I just spent the weekend in Montreal. Everybody speaks French. They speak English also, but French is the primary language. Someone told me that there are all sorts of strict laws mandating everything to be written in French in an effort to preserve its identity, I guess from being swallowed up by the rest of the mostly English speaking continent.
You walk into a store and it’s bonjour, and I never know just how to respond. Because everybody speaks some English, I don’t want to respond back with bonjour, because I don’t want to then give the impression that I speak French. They might then say something else in French, probably more than just a hello, probably a whole sentence. And I don’t know any French, none at all. So then I’ll have to get all awkward and say something like, “uh … sorry, I don’t speak French,” and they’ll be thinking, “Well, thanks for making me waste a whole sentence in French. Why didn’t you say so in the first place?”
And sometimes they never even give you the opportunity. Sometimes there is no hello, it’s just right into the French. Like somebody might approach me on the street and ask me a question. What’s the best way to respond? It’s definitely not to make a pained face and then stutter something out in English.
But I really don’t want to come across as arrogant. Even though most of the people there know English, I don’t want to just barge into a situation and impose my language. It all just stems from the fact that English, my native tongue, it just happens to be this quasi-universal means of communication. So where it would be crazy for somebody to approach me in New York and start talking in a foreign dialect, that’s eventually what I’m going to wind up doing abroad. Because yeah, it’s an advantage, and yeah, ultimately it’s the only way I’m going to be able to communicate.
On previous trips to Montreal, I’d get a little anxious after a while, like I’d rather not talk at all. But what am I going to do? It’s not like I’m going to stay totally silent. This time around I practiced a trick, where if I were greeted in French, I’d respond with the same greeting in French, and then immediately start talking in English. “Bonjour/Hello,” like so fast that the other person wouldn’t really have a chance to make it awkward or difficult.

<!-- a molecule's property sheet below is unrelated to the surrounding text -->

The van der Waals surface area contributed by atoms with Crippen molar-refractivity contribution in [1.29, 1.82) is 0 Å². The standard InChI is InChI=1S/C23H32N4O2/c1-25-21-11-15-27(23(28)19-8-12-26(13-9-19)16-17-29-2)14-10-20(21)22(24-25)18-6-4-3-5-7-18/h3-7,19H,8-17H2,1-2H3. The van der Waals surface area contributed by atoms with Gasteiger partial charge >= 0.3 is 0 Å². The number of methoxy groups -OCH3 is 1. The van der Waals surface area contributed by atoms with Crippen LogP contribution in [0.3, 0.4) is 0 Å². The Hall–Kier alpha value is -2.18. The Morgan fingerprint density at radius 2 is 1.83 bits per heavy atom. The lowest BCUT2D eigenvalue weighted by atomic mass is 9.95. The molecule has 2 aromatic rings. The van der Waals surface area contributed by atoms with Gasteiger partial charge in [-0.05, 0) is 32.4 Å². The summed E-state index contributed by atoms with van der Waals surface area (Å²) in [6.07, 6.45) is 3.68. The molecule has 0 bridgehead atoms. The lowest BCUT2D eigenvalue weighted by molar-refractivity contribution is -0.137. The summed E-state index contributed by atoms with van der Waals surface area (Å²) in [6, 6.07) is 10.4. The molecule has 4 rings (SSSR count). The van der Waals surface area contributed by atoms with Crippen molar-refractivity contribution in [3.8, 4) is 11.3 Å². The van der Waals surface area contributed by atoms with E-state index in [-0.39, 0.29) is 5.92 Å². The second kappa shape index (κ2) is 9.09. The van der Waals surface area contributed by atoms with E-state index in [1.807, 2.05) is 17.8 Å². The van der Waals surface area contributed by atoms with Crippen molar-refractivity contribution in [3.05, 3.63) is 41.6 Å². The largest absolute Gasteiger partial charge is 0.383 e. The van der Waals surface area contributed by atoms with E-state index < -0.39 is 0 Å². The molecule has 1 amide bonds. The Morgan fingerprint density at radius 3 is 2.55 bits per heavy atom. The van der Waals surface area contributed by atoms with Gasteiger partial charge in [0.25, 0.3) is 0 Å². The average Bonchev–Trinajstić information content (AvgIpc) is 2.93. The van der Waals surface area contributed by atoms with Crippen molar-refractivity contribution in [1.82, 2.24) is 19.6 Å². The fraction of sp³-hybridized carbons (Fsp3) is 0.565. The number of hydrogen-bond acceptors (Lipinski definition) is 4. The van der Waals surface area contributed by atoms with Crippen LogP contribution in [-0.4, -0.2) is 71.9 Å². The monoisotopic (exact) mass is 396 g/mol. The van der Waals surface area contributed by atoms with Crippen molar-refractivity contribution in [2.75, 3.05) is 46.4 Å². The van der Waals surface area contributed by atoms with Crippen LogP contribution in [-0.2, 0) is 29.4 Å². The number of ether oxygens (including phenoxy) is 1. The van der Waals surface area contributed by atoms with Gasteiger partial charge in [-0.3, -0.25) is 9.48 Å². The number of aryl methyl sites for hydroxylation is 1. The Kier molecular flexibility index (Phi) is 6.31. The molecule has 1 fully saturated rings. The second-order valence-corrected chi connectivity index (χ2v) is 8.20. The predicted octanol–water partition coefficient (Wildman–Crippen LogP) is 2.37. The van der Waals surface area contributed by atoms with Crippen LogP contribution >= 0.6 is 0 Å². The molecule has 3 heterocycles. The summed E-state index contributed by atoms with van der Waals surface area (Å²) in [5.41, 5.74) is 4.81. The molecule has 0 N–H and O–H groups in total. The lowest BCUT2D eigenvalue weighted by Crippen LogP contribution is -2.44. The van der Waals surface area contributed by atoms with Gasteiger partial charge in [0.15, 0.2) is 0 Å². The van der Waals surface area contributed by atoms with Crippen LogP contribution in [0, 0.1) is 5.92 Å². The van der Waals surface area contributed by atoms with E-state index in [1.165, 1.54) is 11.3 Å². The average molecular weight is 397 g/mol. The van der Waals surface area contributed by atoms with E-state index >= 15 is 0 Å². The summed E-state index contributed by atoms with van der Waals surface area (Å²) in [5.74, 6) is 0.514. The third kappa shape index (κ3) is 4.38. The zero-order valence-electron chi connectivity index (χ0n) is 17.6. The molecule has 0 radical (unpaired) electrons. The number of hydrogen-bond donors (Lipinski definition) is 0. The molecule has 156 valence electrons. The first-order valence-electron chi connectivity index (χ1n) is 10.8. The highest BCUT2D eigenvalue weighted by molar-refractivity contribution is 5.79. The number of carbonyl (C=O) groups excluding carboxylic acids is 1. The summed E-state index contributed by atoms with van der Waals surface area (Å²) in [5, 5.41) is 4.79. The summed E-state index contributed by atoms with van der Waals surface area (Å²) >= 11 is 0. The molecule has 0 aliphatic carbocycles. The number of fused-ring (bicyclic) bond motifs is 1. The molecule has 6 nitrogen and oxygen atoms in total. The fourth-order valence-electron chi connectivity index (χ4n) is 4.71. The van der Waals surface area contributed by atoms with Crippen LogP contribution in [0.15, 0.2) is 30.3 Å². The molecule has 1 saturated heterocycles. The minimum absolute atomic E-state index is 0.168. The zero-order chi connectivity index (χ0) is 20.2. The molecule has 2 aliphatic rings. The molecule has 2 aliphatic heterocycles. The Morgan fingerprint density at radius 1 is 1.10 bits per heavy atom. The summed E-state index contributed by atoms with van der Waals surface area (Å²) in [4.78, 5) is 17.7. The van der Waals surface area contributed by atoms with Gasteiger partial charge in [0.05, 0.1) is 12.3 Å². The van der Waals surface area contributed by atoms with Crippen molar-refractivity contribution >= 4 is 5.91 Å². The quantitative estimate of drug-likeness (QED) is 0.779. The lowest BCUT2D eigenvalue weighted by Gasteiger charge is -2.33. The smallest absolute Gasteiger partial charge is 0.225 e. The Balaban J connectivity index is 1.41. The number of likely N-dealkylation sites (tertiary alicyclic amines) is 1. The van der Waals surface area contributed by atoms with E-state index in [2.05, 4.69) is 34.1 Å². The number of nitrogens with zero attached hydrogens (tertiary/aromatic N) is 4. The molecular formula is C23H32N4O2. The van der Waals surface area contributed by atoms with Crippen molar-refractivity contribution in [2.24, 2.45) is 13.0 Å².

I figured that I covered all of the problems that I was talking about earlier. I wouldn’t be ignoring their French but I wouldn’t really be participating in it either. I guess when I say it like that it still sounds kind of arrogant, but definitely a little less arrogant. It’s kind of like I’m acknowledging the French, paying my respects.
I’ve also heard that if you’re from the US and you speak French, if you try to speak French to a French Canadian, they’ll just switch to English. But that seems like a huge stereotype, and even as I’m writing this paragraph it sounds like a stupid generality. But I don’t know. Maybe it’s true. I don’t know French.
Also, how big is the difference between French spoken in Canada and French spoken in France? When I try to look for an answer on the Internet, it’s always people writing stuff like, “There’s a huge difference,” without really elaborating. Is there an equivalent in English? Like American English as compared to New Zealand’s? Like how dramatic are we talking?
I’d like to abruptly end by talking about how cool Montreal is. The food’s great. The people are really friendly. And yeah, even though it sounds like a foreign country, everybody speaks English. It’s a real win-win-win. Go see for yourself. Tell them Rob sent you. Tell somebody that. And they’ll just stare at you and say, “What?” but they’ll say it in French.